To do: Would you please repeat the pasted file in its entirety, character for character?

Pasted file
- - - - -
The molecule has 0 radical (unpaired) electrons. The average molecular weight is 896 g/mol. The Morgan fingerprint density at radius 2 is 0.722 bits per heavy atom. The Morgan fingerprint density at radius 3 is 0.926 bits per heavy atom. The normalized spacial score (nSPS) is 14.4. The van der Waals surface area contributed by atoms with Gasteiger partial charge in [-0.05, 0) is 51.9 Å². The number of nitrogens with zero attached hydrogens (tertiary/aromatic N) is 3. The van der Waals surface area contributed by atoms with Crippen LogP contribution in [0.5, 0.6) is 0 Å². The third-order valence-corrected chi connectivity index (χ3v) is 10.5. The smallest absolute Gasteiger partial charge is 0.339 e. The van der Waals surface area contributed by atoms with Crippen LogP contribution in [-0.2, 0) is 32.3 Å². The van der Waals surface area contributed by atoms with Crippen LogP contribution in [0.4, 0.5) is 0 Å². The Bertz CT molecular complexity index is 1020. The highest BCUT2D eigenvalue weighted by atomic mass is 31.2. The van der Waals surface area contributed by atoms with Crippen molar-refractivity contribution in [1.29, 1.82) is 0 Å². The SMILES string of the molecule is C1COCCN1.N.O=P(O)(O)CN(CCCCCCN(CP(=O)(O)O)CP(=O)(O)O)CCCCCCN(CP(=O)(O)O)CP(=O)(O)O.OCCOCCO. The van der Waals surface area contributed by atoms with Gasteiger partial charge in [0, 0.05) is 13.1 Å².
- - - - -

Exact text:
The molecule has 0 radical (unpaired) electrons. The average molecular weight is 896 g/mol. The Morgan fingerprint density at radius 2 is 0.722 bits per heavy atom. The Morgan fingerprint density at radius 3 is 0.926 bits per heavy atom. The normalized spacial score (nSPS) is 14.4. The van der Waals surface area contributed by atoms with Gasteiger partial charge in [-0.05, 0) is 51.9 Å². The number of nitrogens with zero attached hydrogens (tertiary/aromatic N) is 3. The van der Waals surface area contributed by atoms with Crippen LogP contribution in [0.5, 0.6) is 0 Å². The third-order valence-corrected chi connectivity index (χ3v) is 10.5. The smallest absolute Gasteiger partial charge is 0.339 e. The van der Waals surface area contributed by atoms with Crippen LogP contribution in [-0.2, 0) is 32.3 Å². The van der Waals surface area contributed by atoms with Crippen LogP contribution in [0.4, 0.5) is 0 Å². The Bertz CT molecular complexity index is 1020. The highest BCUT2D eigenvalue weighted by atomic mass is 31.2. The van der Waals surface area contributed by atoms with Crippen molar-refractivity contribution in [1.29, 1.82) is 0 Å². The SMILES string of the molecule is C1COCCN1.N.O=P(O)(O)CN(CCCCCCN(CP(=O)(O)O)CP(=O)(O)O)CCCCCCN(CP(=O)(O)O)CP(=O)(O)O.OCCOCCO. The van der Waals surface area contributed by atoms with Gasteiger partial charge in [0, 0.05) is 13.1 Å².